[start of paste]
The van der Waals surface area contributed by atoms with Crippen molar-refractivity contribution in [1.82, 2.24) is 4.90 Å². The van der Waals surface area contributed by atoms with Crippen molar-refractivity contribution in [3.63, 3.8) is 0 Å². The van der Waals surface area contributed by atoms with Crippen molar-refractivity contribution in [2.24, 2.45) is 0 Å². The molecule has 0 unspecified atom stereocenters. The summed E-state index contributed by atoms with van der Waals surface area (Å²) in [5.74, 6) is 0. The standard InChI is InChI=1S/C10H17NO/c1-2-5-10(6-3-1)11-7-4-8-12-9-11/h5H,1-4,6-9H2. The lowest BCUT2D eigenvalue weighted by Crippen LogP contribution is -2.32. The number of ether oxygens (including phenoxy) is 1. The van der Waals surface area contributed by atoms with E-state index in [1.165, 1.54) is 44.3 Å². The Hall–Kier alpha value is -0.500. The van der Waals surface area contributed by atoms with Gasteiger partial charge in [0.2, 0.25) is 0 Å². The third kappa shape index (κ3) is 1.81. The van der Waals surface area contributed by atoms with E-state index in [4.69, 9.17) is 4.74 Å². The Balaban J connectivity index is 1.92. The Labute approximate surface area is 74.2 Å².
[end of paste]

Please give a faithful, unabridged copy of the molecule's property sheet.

The van der Waals surface area contributed by atoms with Crippen molar-refractivity contribution in [1.82, 2.24) is 4.90 Å². The van der Waals surface area contributed by atoms with Crippen molar-refractivity contribution in [3.63, 3.8) is 0 Å². The van der Waals surface area contributed by atoms with Crippen molar-refractivity contribution in [2.24, 2.45) is 0 Å². The molecule has 0 unspecified atom stereocenters. The summed E-state index contributed by atoms with van der Waals surface area (Å²) in [5.74, 6) is 0. The standard InChI is InChI=1S/C10H17NO/c1-2-5-10(6-3-1)11-7-4-8-12-9-11/h5H,1-4,6-9H2. The lowest BCUT2D eigenvalue weighted by Crippen LogP contribution is -2.32. The number of ether oxygens (including phenoxy) is 1. The van der Waals surface area contributed by atoms with E-state index in [1.165, 1.54) is 44.3 Å². The Hall–Kier alpha value is -0.500. The van der Waals surface area contributed by atoms with Gasteiger partial charge in [0.2, 0.25) is 0 Å². The third kappa shape index (κ3) is 1.81. The van der Waals surface area contributed by atoms with E-state index in [4.69, 9.17) is 4.74 Å². The Balaban J connectivity index is 1.92. The Labute approximate surface area is 74.2 Å².